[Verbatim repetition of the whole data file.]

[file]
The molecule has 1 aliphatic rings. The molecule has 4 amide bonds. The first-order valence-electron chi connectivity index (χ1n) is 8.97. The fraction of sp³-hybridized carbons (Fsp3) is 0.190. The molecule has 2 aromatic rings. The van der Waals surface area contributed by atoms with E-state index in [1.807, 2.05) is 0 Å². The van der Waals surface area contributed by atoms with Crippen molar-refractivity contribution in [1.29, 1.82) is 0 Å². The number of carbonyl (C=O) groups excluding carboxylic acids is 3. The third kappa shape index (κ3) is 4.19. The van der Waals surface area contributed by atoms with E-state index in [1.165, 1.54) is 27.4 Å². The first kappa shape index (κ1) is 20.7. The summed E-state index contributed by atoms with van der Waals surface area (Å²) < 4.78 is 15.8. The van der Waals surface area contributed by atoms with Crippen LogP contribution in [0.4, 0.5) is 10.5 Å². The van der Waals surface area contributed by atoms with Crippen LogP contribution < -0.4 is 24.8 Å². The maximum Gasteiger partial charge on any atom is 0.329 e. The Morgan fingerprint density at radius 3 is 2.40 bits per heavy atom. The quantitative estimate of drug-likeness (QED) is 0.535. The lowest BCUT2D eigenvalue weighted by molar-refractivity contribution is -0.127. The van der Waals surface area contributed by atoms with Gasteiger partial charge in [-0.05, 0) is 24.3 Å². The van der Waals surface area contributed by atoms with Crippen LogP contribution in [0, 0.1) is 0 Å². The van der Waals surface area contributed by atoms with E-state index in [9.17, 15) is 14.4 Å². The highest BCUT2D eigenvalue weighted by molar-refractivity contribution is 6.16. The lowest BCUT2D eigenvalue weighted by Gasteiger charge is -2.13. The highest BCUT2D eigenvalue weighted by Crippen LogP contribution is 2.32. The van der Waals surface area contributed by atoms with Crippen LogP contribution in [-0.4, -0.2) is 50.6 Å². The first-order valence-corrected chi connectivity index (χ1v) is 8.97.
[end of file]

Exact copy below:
The molecule has 1 aliphatic rings. The molecule has 4 amide bonds. The first-order valence-electron chi connectivity index (χ1n) is 8.97. The fraction of sp³-hybridized carbons (Fsp3) is 0.190. The molecule has 2 aromatic rings. The van der Waals surface area contributed by atoms with E-state index in [1.807, 2.05) is 0 Å². The van der Waals surface area contributed by atoms with Crippen molar-refractivity contribution in [1.29, 1.82) is 0 Å². The number of carbonyl (C=O) groups excluding carboxylic acids is 3. The third kappa shape index (κ3) is 4.19. The van der Waals surface area contributed by atoms with E-state index in [1.165, 1.54) is 27.4 Å². The first kappa shape index (κ1) is 20.7. The summed E-state index contributed by atoms with van der Waals surface area (Å²) < 4.78 is 15.8. The van der Waals surface area contributed by atoms with Crippen LogP contribution in [0.4, 0.5) is 10.5 Å². The van der Waals surface area contributed by atoms with Crippen LogP contribution < -0.4 is 24.8 Å². The maximum Gasteiger partial charge on any atom is 0.329 e. The Morgan fingerprint density at radius 3 is 2.40 bits per heavy atom. The quantitative estimate of drug-likeness (QED) is 0.535. The lowest BCUT2D eigenvalue weighted by molar-refractivity contribution is -0.127. The van der Waals surface area contributed by atoms with Gasteiger partial charge in [-0.05, 0) is 24.3 Å². The van der Waals surface area contributed by atoms with Crippen LogP contribution in [0, 0.1) is 0 Å². The van der Waals surface area contributed by atoms with E-state index in [9.17, 15) is 14.4 Å². The highest BCUT2D eigenvalue weighted by molar-refractivity contribution is 6.16. The lowest BCUT2D eigenvalue weighted by Gasteiger charge is -2.13. The highest BCUT2D eigenvalue weighted by Crippen LogP contribution is 2.32. The van der Waals surface area contributed by atoms with Crippen LogP contribution in [-0.4, -0.2) is 50.6 Å². The first-order valence-corrected chi connectivity index (χ1v) is 8.97.